So in animals we have to do things to conform with Good Laboratory Practice (GLP) but to deliver drugs to humans the standards are even higher and things have to be done to GMP standards.
Good manufacturing practices (GMP) are the practices required in order to conform to guidelines recommended by agencies that control authorization and licensing for manufacture and sale of food, drug products, and active pharmaceutical products. These guidelines provide minimum requirements that a pharmaceutical or a food product manufacturer must meet to assure that the products are of high quality and do not pose any risk to the consumer or public.
Good manufacturing practices, along with good laboratory practices and good clinical practices, are overseen by regulatory agencies in the United States, Canada, Europe, China, and other countries.
All guidelines follow a few basic principles:
- Hygiene: Pharmaceutical manufacturing facility must maintain a clean and hygienic manufacturing area.
- Controlled environmental conditions in order to prevent cross contamination of drug product from other drug or extraneous particulate matter which may render the drug product unsafe for human consumption.
- Manufacturing processes are clearly defined and controlled. All critical processes are validated to ensure consistency and compliance with specifications.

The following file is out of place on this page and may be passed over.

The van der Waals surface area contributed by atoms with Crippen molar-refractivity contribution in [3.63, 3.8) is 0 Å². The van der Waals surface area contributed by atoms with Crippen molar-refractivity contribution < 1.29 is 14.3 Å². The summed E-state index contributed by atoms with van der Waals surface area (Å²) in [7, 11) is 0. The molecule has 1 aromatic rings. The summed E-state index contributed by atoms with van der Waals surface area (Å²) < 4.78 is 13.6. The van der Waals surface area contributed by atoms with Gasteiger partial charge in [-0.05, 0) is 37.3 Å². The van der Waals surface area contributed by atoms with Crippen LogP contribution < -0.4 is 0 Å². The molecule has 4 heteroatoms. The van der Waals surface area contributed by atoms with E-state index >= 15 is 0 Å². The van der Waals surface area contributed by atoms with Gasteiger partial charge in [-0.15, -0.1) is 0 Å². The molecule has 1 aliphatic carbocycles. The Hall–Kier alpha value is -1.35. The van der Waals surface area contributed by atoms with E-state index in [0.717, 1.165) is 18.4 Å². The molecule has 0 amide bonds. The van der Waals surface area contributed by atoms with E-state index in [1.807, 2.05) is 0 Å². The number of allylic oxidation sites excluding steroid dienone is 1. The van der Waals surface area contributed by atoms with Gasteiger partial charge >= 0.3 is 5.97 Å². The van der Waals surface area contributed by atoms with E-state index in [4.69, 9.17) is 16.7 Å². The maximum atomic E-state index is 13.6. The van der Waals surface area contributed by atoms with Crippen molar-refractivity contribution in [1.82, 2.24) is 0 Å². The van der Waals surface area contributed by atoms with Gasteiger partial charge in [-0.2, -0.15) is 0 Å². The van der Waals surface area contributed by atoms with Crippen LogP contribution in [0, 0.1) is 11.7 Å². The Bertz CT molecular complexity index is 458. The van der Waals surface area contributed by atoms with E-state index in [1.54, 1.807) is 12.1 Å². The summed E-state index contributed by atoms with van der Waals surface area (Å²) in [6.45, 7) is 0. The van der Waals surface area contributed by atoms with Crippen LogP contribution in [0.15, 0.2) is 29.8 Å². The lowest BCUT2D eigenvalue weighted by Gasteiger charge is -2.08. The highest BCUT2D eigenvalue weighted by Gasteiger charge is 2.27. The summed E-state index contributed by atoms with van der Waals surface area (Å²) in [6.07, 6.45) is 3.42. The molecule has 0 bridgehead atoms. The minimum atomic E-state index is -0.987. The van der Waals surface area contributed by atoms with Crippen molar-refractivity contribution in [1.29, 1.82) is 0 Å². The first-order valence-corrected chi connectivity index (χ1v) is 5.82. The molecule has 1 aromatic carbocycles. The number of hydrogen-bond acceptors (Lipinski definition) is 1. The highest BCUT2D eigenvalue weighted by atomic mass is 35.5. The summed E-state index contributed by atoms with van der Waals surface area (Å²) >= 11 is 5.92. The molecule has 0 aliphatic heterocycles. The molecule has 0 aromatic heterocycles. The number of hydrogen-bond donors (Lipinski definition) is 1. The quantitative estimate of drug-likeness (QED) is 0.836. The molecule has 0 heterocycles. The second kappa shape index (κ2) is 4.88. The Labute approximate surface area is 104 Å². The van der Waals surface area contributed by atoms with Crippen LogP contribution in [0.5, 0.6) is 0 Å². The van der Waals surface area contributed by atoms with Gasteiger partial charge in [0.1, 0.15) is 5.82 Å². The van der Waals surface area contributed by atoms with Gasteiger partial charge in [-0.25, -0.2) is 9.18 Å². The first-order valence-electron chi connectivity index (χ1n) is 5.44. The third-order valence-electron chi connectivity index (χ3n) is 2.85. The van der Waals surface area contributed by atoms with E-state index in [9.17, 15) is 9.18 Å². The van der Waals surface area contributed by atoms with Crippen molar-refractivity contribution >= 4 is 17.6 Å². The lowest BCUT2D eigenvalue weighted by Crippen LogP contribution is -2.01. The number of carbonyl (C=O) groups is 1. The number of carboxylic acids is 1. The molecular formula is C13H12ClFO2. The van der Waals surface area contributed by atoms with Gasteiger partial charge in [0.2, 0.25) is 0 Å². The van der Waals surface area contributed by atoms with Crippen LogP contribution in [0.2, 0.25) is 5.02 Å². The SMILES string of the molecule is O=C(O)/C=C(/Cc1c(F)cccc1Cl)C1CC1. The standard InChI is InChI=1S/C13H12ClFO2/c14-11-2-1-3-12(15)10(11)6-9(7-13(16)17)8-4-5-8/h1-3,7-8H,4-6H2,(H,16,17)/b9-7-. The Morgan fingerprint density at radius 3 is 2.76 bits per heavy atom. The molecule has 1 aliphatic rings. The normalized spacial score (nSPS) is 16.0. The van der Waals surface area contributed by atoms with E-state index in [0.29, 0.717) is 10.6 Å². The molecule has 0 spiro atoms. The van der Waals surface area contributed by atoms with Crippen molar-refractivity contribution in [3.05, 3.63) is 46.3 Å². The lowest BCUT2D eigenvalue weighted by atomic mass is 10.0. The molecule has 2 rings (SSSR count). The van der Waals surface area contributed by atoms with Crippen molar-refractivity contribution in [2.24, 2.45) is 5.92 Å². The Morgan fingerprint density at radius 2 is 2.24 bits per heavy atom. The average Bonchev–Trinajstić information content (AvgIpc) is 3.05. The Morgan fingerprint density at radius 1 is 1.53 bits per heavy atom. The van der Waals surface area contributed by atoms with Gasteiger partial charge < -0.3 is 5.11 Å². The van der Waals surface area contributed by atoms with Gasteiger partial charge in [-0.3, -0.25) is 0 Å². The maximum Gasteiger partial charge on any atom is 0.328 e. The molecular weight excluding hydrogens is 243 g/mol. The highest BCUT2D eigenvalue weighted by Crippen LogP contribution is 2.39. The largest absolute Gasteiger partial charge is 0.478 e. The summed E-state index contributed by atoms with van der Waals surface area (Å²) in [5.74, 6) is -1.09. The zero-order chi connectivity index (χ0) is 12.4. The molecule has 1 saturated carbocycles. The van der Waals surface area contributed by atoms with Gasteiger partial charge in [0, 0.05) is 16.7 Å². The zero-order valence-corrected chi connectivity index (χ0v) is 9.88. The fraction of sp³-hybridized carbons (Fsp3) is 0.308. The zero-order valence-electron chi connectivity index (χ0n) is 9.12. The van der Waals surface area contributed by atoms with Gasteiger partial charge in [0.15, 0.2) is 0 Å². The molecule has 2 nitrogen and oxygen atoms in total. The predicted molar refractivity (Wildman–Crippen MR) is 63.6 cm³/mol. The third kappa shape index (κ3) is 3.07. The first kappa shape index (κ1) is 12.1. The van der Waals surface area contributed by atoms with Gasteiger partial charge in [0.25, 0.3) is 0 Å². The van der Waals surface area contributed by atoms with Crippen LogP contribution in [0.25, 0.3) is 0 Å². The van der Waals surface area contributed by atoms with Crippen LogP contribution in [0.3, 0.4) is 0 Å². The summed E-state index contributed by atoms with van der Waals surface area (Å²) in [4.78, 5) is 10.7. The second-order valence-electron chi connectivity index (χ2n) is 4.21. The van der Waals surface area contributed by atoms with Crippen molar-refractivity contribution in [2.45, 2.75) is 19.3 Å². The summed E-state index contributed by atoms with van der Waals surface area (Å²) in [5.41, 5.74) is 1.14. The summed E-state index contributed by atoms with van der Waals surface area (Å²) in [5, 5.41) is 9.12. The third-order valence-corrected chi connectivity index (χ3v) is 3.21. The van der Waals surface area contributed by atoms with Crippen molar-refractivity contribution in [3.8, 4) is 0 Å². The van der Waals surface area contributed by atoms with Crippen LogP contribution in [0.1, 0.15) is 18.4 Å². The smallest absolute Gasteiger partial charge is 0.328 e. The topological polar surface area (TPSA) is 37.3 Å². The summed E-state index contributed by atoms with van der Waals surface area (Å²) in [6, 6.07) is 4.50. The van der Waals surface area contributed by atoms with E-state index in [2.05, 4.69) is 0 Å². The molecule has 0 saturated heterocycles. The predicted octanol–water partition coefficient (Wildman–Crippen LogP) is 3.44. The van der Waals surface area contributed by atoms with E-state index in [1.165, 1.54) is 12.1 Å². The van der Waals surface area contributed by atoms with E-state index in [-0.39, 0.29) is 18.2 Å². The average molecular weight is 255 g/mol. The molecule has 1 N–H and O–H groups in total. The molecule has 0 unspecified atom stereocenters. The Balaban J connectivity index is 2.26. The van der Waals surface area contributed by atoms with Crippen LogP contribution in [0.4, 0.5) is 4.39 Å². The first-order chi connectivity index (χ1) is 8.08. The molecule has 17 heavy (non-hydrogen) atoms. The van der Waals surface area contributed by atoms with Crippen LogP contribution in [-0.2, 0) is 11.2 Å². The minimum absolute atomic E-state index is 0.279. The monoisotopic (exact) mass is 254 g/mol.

- Manufacturing processes are controlled, and any changes to the process are evaluated. Changes that have an impact on the quality of the drug are validated as necessary.
- Instructions and procedures are written in clear and unambiguous language. (Good Documentation Practices)
- Operators are trained to carry out and document procedures.
- Records are made, manually or by instruments, during manufacture that demonstrate that all the steps required by the defined procedures and instructions were in fact taken and that the quantity and quality of the drug was as expected. Deviations are investigated and documented.
- Records of manufacture (including distribution) that enable the complete history of a batch to be traced are retained in a comprehensible and accessible form.
- The distribution of the drugs minimizes any risk to their quality.
- A system is available for recalling any batch of drug from sale or supply.
- Complaints about marketed drugs are examined, the causes of quality defects are investigated, and appropriate measures are taken with respect to the defective drugs and to prevent recurrence.
So we have to get chemists involved again to formulate your drug into the pill or capsule or as an solution for injection. If you have a water soluble (dissolves in water) drug, like ours then this is easy to formulate but some are like brick dust and difficult to dissolve in anything.
Once you have drugs in pill form and the ethics in place we are ready to go. Phase I here we come!